A: Yes and No. Generally, If you own a property as a “vacation home” (meaning it is unattended most of the year) usually you wouldn’t qualify to get standard home owners insurance. This is not unlike the insurance policies of many western cultures due that the building is usually unoccupied and therefore “at risk”. There are exceptions under certain conditions, please speak with an insurance agent for clarification.


Q: Are real estate purchases there private?

A: No, real estate sales are a matter of public record.


Q: A seller offered to sell me derechos in a property what does that mean?

A: This means they are selling you the rights to use some of the property. This style of ownership can work well in specific business arrangements but is complicated for individuals, since you are not considered the owner. We suggest that clients buy as a whole domain and in this way they take full registered title.


Q: Do I become the owner of the property as soon as I sign the buy-sell agreement contract?

A: No. Your buy-sell agreement contract (compra-venta) still needs to be registered at the land office; while the purchase funds are being safely held back. In the interim the Conservator will make a final review of the land register. Once they clear the inscription and funds have been released to the seller at that time you can take full physical possession of the property, becoming the titled owner.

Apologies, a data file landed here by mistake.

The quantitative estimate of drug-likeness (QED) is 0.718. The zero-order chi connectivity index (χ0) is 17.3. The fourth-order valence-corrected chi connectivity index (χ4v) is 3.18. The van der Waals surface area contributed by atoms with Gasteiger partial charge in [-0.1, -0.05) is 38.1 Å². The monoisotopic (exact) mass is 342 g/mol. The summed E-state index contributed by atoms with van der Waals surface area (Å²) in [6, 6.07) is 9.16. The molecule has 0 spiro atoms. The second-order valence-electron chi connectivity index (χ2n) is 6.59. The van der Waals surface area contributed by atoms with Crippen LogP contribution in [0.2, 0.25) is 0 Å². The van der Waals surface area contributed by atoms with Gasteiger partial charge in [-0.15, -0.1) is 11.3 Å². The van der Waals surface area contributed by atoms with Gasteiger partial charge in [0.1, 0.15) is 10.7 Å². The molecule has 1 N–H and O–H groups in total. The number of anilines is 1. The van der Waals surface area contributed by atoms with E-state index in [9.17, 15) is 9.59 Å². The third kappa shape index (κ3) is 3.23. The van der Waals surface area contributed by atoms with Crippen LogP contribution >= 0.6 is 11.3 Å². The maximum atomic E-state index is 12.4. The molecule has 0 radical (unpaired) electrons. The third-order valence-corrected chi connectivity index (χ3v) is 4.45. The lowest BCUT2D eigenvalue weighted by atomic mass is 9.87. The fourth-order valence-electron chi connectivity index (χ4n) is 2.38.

Q: What’s the deal with title insurance there?

A: Title insurance is an “insurance policy” in the case that there was an issue with the property you bought. This is a western legal system protection measure. In Chile this kind of insurance policy is not offered nor is it deemed necessary due that a good title study will reveal any debts, liens on the property or other encumbrances…existing issues can then be cleared before proceeding.


Q: Am I required to hire an engineer to inspect the older single family home I wish to purchase?

A: No, this is not a mandatory requirement.


Q: How long do I have to wait for the property to be registered at the land office?

A: This depends on seasonality and where you are buying. Generally expect a 3 to 6 week wait.


Q: Is a real estate purchase subject to the payment of VAT (Value Added Tax) termed in Chile IVA (Impuesto al Valor Agregado)?

A: Generally not for our buyers due to the inventory we carry. However if you are buying a house or apartment that is considered new construction (first time sale) then yes. In this case if it includes land with it then the value of the land will be deducted from the tax valuation. Used buildings and land are not subject to this taxation.